“Moses said to the people: ‘Remember how for forty years now the LORD, your God, has directed all your journeying in the desert, so as to test you by affliction and find out whether or not it was your intention to keep his commandments.'”
Can you keep a secret?
I’m practicing my faith!
Every day and week that passes from the apex and summit of the COVID-19 pandemic in which we found ourselves immersed and almost overwhelmed at times, we discover that there are more and more insights and reflections to be had and digested. While there is always a risk of alienating and even angering some of any given position on the spectrum of opinions about the whole matter, we should still be confident enough to express our thoughts and ideas, especially in a forum such as this. So here we go.
Although it may not be apparent or obvious to some, there does seem to be a level of inequality, or at least disparity, about how the pandemic has shut some aspects of our lives, and compartmentalized them in an unusual fashion, which has caused even more to question what the motivation was or the rationale behind such moves. Here we are talking about the closure, even the prolonged cessation of places of worship, no matter what the alliance or persuasion. While many other types of businesses were allowed to remain open with some similar amounts of clientele and consumers, churches were somehow held to a different and questionable standard. To help better situate our position, let’s take a look at two interesting comments that reveal a certain analysis and narrative about the subject at hand. In two very different parts of the country, the following kinds of conversations took place. The first one had to do with the lack of outrage or disappointment with the inability to worship and be with others at prayer.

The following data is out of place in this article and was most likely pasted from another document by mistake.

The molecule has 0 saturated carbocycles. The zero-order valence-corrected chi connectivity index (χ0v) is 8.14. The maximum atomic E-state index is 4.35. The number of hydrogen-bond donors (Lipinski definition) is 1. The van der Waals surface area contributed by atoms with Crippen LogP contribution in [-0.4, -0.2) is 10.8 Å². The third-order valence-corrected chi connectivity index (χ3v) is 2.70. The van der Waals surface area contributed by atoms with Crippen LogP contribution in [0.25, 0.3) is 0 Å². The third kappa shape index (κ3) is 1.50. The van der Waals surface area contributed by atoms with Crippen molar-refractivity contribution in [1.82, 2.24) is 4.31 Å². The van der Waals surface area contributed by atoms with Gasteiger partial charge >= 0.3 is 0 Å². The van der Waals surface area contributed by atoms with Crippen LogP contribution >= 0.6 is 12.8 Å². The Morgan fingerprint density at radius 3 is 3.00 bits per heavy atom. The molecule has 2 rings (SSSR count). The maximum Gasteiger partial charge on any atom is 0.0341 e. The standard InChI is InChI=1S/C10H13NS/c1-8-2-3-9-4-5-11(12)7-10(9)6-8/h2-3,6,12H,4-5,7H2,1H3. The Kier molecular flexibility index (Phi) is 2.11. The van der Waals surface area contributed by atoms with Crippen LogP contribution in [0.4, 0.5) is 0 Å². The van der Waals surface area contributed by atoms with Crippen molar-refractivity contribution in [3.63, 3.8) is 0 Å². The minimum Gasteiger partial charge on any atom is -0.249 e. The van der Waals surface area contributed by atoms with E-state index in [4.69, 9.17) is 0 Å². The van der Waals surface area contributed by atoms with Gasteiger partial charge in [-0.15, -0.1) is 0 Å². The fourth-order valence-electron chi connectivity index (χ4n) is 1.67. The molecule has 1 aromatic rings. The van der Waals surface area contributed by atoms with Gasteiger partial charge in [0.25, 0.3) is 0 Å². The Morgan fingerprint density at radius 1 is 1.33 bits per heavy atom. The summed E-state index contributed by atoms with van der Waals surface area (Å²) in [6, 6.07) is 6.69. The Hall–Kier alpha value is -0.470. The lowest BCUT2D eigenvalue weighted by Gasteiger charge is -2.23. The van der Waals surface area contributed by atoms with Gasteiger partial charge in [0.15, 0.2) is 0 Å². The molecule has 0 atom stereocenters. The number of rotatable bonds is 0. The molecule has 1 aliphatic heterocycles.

Friend 1: “A couple of us are trying to get together for prayer.”
Friend 2: “Oh no way! It’s too dangerous.”
Friend 1: “You don’t want to join us?”
Friend 2: “Absolutely not, and you better think twice!”
Friend 1: “Aren’t you still going to the packed grocery store?”
Friend 2: “I gotta eat!”
Then there is this official announcement about the partial reopening of some churches in another part of the country that caused many to remain scratching their heads and the sheer puzzlement of it all: “All citizens are cautioned about engaging in any religious ceremonies over the weekend. A list of worship locations has been posted but please note there will be no reciting of prayers or other communal group activities such as singing.”
No one is or should be disputing the great care one must take in the wake of any spread of infectious diseases. There is clearly no discussion about the proper care we must take to safeguard life for the safety of individuals and for society at-large. The problem is that it has not been consistent. It is almost as if a certain segment of the population was singled out for a more rigid, even draconian approach to safety for the sake of all.